I'm currently attending Lawson Software's annual conference, called CUE 09, in San Diego. Since this is my first in-depth exposure to the company, I thought it appropriate to share a few thoughts and comments.
Overall, I like the company: the people are nice, they articulate product strategy clearly, and senior management obviously wants to create a positive customer experience. Lawson presenters wove the customer satisfaction theme through presentations to bloggers and analysts.
Technology. Although Lawson announced new features and significant user experience improvements in the company's products, their technology seems to lag behind some competitors. I asked fellow Enterprise Irregular, Vinnie Mirchandani, to comment on this last point:
Looking at Lawson within the context of industry trends, such as SaaS, cloud computing, next generation analytics, and mobile computing, the company seems behind the curve. Yes, they're doing things their customers want and request, but Lawson seems to have a legacy mindset, similar to the MISO companies (Microsoft, Oracle and SAP).
In fairness, it's important to recognize that bloggers sometimes push the technology edge harder than software buyers. Lawson customer Paul Parish from Catholic Health Initiatives, which runs 77 hospitals, made this point during conversation with Vinnie and me:
We are not even on the latest version, so advanced functionality is less significant than productivity gains. We don't need to be on the bleeding, cutting edge.
Keynote. The main keynote presentation, led by CEO Harry Debes, was a relatively down-to-earth affair, in contrast to the slick, highly produced presentations one sees from the larger MISO companies. I found this less flashy style to be accessible and believable.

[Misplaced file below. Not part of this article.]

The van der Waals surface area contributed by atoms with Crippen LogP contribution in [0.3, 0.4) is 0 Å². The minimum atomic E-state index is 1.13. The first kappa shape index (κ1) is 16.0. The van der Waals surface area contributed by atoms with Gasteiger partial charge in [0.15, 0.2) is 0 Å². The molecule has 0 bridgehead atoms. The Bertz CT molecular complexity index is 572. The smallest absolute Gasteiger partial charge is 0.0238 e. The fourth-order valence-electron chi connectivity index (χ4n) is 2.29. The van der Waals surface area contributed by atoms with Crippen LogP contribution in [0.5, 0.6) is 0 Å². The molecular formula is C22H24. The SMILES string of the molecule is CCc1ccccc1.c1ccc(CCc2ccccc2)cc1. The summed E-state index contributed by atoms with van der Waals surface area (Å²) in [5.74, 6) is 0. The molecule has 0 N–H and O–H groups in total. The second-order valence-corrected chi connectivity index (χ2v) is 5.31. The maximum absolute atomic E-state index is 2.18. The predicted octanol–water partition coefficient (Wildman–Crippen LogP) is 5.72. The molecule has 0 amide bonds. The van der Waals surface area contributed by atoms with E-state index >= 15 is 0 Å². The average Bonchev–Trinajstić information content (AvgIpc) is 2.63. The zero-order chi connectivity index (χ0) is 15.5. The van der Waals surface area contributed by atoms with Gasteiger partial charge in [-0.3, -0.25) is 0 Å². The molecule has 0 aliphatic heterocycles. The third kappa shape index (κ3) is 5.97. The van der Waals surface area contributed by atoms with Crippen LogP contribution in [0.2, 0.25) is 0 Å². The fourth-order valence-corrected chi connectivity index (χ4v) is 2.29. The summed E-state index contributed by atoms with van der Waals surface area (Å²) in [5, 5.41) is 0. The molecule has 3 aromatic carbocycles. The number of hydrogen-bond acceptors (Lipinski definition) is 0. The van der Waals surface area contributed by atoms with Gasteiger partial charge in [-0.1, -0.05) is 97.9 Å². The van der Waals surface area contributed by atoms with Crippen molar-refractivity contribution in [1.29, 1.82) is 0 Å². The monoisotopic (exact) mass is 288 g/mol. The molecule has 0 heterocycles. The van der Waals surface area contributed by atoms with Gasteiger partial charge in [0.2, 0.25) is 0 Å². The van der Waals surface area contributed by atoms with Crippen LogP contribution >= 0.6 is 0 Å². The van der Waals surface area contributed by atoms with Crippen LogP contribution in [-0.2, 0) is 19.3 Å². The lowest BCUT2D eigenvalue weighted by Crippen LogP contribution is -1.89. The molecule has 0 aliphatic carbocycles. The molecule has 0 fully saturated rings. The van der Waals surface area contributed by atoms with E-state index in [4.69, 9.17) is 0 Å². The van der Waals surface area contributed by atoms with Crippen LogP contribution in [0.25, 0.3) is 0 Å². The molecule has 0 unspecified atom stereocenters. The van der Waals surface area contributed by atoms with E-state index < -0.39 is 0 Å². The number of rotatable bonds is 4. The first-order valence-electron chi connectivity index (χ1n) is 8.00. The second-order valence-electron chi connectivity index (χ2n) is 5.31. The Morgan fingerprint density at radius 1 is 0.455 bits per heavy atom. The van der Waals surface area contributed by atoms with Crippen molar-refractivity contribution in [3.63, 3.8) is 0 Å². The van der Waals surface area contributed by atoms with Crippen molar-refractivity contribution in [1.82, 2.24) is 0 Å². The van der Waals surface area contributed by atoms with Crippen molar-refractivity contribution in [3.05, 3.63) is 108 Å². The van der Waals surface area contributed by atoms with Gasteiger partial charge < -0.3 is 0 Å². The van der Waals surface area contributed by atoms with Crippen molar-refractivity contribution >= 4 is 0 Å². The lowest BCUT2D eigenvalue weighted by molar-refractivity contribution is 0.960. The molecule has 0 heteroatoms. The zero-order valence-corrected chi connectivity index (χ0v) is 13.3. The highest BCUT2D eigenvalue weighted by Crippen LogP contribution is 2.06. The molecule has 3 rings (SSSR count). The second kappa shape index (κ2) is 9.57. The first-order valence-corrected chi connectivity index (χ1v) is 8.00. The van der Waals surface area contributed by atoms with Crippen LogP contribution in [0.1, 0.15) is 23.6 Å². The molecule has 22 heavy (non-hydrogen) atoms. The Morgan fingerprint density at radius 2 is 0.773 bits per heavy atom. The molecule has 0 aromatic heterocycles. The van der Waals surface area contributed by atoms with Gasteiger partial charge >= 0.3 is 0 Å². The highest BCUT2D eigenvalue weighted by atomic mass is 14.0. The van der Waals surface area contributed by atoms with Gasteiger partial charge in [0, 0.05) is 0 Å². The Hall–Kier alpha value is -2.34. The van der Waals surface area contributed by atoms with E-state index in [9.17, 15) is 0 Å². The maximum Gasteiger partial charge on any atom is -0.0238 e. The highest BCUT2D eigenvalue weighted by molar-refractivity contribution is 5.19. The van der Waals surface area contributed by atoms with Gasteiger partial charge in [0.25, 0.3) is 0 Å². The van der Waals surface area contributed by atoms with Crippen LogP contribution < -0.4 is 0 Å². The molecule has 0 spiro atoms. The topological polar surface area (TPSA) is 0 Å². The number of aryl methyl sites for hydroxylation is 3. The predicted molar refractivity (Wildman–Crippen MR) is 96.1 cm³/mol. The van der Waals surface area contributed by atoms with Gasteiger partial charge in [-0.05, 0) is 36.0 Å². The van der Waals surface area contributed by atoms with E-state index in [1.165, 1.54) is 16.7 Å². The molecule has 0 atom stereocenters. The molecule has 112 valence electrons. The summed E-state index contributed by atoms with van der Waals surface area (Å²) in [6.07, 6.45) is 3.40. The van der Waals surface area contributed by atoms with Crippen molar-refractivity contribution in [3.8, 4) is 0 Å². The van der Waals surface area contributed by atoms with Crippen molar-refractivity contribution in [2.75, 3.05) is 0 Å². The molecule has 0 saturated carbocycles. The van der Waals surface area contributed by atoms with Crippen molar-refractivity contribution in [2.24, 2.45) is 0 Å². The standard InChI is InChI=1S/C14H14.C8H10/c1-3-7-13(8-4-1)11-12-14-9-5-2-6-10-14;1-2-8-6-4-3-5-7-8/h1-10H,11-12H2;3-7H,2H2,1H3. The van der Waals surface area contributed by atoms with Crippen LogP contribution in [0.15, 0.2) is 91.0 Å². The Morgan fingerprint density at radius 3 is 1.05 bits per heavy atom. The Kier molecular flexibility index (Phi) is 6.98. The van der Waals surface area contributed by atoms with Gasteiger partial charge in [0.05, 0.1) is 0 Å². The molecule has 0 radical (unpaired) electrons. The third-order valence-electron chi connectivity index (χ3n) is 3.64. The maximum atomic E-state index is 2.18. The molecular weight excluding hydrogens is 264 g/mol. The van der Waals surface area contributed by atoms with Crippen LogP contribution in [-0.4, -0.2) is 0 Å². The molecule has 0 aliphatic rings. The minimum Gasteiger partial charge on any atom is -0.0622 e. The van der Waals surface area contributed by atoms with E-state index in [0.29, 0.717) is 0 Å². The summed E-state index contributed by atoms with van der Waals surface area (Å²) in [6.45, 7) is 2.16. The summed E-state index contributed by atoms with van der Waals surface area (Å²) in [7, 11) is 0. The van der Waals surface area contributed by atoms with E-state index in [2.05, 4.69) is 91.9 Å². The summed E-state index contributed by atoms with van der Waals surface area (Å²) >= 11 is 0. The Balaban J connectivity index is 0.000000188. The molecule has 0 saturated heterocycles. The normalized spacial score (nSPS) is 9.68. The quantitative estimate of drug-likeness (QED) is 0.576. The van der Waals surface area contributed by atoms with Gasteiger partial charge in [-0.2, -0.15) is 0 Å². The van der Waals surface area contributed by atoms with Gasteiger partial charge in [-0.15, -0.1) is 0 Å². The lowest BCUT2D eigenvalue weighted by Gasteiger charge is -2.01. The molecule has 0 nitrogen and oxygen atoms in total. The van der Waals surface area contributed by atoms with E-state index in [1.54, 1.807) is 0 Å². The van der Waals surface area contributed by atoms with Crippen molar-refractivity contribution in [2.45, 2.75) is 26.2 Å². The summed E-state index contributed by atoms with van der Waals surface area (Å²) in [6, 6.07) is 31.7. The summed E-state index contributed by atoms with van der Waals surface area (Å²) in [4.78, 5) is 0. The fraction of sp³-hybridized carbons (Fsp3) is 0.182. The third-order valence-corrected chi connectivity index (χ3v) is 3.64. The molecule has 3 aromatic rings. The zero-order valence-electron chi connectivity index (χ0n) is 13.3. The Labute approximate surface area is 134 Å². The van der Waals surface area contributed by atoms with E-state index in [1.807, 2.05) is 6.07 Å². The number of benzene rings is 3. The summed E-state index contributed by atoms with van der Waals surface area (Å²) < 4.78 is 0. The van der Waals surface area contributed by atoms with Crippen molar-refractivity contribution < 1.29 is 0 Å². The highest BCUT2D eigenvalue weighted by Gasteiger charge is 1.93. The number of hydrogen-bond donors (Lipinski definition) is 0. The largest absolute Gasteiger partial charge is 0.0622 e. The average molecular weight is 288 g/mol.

Importantly, Harry carefully drew a distinction between real, shipping products and visionary descriptions of future goals. While less exciting than elaborately staged demos, which sometimes blur distinctions between reality and vaporware, I enjoyed this straightforward directness.
During the keynote, Catholic Health Initiative's Parish described his organization's implementation project in some detail. As an IT failures blogger, I was pleased that Lawson chose to emphasize implementation as a strategic, keynote-worthy issue. Other enterprise software companies, please take note.
Customer service attitude. During a private conversation with Lawson's Chief Customer Officer, Peter Quinn, Vinnie and I received a detailed introduction to the company's thinking about customer satisfaction. Peter's role involves listening to customer feedback and communicating that information back to internal Lawson groups. Management clearly intends to increase overall company responsiveness to customer needs, goals, and issues.
Peter's role is new, so the jury is still out regarding his ability to navigate complicated internal corporate politics to successfully achieve the mandate. Customer satisfaction is a nice buzzword, but what happens when short-term financial goals conflict with the longer-term benefits associated with increased customer responsiveness? Peter's success depends on Lawson's willingness to accept a meaningful customer satisfaction agenda even when it costs the company money.
Blogger program. This conference is Lawson's first substantive attempt to engage with bloggers. Despite some early logistical issues, the company assembled a solid schedule of meetings between bloggers and senior executives. Importantly, Lawson is giving bloggers plenty of unescorted alone time with customers. In addition to Vinnie and me, enterprise blogger, Frank Scavo, is also here.
[Disclosure: Lawson reimbursed my out-of-pocket travel expenses. Photo of Lawson CEO, Harry Debes, by Michael Krigsman.]